Patent application title: DOWNHOLE SENSOR TOOL FOR NUCLEAR MEASUREMENTS
Ricardo Ortiz (Houston, TX, US)
Michael Dewayne Finke (Cypress, TX, US)
Michael Dewayne Finke (Cypress, TX, US)
Kristopher V. Sherrill (Humble, TX, US)
Kristopher V. Sherrill (Humble, TX, US)
HALLIBURTON ENERGY SERVICES, INC.
IPC8 Class: AG01V508FI
Class name: Radiant energy geological testing or irradiation with drill or drilling
Publication date: 2012-03-15
Patent application number: 20120061559
A downhole measurement apparatus includes a tool body supporting a
logging tool. The logging tool includes a detector outsert coupled into
and exposed through an exterior pocket of the tool body to position the
outer surface of the outsert adjacent or in close proximity to the outer
diameter of the tool body. A stabilizer or off-center stabilizer may be
provided to further deflect the outsert portion of the logging tool
toward an earth formation to increase detector proximity to the
formation. The axial distance between the detector and a nuclear source
can be calibrated using configurations of the nuclear source holder and
the outsert. Retention mechanisms for the source holder and the outsert
further enhance proximity and calibration.
1. A downhole measurement apparatus comprising: a longitudinal body
including a nuclear logging tool, the logging tool further comprising an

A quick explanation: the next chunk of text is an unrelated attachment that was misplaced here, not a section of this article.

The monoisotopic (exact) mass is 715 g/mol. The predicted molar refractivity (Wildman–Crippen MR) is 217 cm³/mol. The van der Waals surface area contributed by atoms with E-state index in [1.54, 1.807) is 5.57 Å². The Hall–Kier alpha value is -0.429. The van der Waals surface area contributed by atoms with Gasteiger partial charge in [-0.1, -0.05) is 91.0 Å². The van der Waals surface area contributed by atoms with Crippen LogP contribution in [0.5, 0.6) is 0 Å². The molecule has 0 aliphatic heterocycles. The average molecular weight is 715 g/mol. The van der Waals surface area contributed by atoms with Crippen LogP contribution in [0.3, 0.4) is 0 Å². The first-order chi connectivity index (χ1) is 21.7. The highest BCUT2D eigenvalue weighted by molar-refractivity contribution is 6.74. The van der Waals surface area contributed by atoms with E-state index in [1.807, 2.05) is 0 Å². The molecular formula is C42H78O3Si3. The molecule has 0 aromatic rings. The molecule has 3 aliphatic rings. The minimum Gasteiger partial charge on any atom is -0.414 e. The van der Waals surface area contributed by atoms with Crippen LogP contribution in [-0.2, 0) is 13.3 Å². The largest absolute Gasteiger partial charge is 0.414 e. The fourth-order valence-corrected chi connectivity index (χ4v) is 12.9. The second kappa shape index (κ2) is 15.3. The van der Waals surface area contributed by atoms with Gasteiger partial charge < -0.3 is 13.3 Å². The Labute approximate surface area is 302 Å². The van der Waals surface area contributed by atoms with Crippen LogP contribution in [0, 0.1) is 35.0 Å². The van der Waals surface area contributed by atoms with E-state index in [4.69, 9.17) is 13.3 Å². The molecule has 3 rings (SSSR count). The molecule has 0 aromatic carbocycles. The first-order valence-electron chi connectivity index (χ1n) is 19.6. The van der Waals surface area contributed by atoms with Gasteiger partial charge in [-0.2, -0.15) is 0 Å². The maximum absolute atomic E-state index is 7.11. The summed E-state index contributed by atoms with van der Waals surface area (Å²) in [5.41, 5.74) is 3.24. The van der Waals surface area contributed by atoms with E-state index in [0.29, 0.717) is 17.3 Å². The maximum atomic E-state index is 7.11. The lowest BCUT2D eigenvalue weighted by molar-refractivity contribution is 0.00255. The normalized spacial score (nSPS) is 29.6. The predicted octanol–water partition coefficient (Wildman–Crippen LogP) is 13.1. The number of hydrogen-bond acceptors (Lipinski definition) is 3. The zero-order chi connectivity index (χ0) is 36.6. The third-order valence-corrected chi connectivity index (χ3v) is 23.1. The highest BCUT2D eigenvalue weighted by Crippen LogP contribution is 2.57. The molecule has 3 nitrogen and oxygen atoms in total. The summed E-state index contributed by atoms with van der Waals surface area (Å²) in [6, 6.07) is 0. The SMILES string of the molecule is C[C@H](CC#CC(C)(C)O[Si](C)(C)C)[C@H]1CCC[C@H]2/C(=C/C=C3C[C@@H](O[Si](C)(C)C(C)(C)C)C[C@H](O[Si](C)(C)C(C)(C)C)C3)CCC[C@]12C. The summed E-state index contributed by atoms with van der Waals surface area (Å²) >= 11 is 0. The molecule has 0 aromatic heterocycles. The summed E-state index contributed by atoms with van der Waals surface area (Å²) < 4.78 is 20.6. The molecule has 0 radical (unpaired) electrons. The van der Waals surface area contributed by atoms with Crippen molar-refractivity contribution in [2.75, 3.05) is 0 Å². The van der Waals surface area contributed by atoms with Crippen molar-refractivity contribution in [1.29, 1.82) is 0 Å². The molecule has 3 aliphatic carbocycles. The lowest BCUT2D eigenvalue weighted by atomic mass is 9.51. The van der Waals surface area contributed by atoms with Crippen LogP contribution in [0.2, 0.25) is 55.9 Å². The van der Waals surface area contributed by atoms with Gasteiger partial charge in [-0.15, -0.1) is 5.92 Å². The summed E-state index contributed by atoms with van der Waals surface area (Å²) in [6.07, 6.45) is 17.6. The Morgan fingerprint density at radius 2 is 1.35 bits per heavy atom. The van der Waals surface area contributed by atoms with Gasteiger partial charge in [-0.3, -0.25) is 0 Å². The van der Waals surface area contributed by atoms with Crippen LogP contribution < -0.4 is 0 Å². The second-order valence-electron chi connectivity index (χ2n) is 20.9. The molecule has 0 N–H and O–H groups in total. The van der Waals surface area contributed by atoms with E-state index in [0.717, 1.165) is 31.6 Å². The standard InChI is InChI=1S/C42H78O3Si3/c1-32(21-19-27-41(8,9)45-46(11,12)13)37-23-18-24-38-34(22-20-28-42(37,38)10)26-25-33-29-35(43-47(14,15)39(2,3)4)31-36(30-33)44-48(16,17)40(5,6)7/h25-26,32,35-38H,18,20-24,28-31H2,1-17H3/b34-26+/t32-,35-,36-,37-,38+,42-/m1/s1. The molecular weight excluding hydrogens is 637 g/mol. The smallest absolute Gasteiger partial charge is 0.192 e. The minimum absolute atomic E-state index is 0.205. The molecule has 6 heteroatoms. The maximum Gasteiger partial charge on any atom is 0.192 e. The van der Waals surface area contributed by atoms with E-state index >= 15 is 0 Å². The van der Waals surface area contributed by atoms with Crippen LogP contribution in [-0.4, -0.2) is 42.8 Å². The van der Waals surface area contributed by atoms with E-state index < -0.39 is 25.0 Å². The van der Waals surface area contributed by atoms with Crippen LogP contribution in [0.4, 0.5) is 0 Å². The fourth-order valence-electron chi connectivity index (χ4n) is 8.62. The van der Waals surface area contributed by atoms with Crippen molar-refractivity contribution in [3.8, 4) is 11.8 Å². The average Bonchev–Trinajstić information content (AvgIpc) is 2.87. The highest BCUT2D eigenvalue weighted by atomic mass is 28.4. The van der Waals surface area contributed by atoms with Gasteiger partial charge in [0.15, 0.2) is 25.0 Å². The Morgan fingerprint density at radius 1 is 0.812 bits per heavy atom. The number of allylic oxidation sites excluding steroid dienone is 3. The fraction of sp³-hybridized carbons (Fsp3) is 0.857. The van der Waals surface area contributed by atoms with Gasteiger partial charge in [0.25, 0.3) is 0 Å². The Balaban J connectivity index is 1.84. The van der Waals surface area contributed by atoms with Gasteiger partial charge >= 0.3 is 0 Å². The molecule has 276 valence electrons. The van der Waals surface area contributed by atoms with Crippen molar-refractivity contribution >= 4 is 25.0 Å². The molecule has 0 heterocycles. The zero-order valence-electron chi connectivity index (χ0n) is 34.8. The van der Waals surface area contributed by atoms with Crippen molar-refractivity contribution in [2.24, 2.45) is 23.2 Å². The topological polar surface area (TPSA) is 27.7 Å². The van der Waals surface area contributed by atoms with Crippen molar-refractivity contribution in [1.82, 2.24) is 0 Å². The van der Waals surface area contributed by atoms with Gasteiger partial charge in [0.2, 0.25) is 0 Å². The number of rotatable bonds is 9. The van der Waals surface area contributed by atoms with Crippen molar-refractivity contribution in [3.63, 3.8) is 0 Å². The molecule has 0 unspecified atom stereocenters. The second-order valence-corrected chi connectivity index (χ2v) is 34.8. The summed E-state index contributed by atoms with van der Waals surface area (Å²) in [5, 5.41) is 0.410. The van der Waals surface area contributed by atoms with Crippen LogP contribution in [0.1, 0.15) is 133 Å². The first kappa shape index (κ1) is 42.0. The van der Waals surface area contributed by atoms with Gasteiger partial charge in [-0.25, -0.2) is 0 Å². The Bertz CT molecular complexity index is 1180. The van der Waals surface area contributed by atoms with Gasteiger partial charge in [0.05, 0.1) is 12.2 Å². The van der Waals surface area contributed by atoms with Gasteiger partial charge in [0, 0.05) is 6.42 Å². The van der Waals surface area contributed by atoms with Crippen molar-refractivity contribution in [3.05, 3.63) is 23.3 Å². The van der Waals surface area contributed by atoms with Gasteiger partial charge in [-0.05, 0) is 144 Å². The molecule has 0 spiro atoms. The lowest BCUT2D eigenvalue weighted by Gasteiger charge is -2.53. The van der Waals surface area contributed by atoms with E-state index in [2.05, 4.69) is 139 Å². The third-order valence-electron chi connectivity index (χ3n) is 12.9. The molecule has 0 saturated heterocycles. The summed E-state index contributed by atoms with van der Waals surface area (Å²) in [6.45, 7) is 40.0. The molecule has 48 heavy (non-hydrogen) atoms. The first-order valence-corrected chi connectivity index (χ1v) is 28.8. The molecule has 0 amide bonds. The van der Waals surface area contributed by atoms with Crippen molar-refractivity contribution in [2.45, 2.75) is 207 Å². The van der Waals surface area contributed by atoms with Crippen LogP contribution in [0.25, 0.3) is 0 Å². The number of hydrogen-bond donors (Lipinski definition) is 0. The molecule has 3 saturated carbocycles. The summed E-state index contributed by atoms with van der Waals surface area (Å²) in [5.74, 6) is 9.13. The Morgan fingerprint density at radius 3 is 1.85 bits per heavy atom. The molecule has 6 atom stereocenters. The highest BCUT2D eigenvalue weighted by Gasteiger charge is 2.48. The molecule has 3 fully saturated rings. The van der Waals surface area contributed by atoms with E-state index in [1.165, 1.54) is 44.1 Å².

outsert containing a detector, the outsert disposed in an exterior pocket
of the body and coupled therein; and a stabilizer coupled to the body
adjacent the nuclear logging tool to deflect the logging tool and the
outsert toward an earth formation.
2. The apparatus of claim 1 wherein the outsert is a pressure housing sealing the detector from the exterior of the body.
3. The apparatus of claim 2 wherein the pressure-sealed outsert is removable from the pocket.
4. The apparatus of claim 1 wherein the logging tool further comprises a nuclear source axially spaced from the detector.
5. The apparatus of claim 4 wherein the axial space between the nuclear source and the detector is calibrated.
6. The apparatus of claim 5 the axial space is calibrated via a source holder coupled to the outsert to form a sensor package.
7. The apparatus of claim 5 wherein the axial space is calibrated via a fixed position of the nuclear source in an integrated source holder portion of the body.
8. The apparatus of claim 6 wherein the source holder includes interlocking tabs coupled to the body.
9. The apparatus of claim 1 further comprising a hydrostatic locking screw coupling the outsert to the body.
10. The apparatus of claim 1 further comprising a spacer block coupled between the outsert and the body pocket.
11. The apparatus of claim 1 further comprising a finger retention mechanism coupling the outsert in the pocket.
12. The apparatus of claim 1 further comprising an interlocking wedge mechanism coupling the outsert in the pocket.
13. The apparatus of claim 1 further comprising an interconnect junction coupling the outsert to a second outsert in the pocket.
14. A downhole measurement apparatus comprising: a longitudinal drill collar body including a nuclear logging tool, the logging tool further comprising: a nuclear source holder containing a nuclear source; and an outsert containing a detector, the outsert coupled in an exterior pocket of the drill collar body; wherein the nuclear source is axially spaced a calibrated distance from the detector; and a stabilizer coupled to the body adjacent the nuclear logging tool.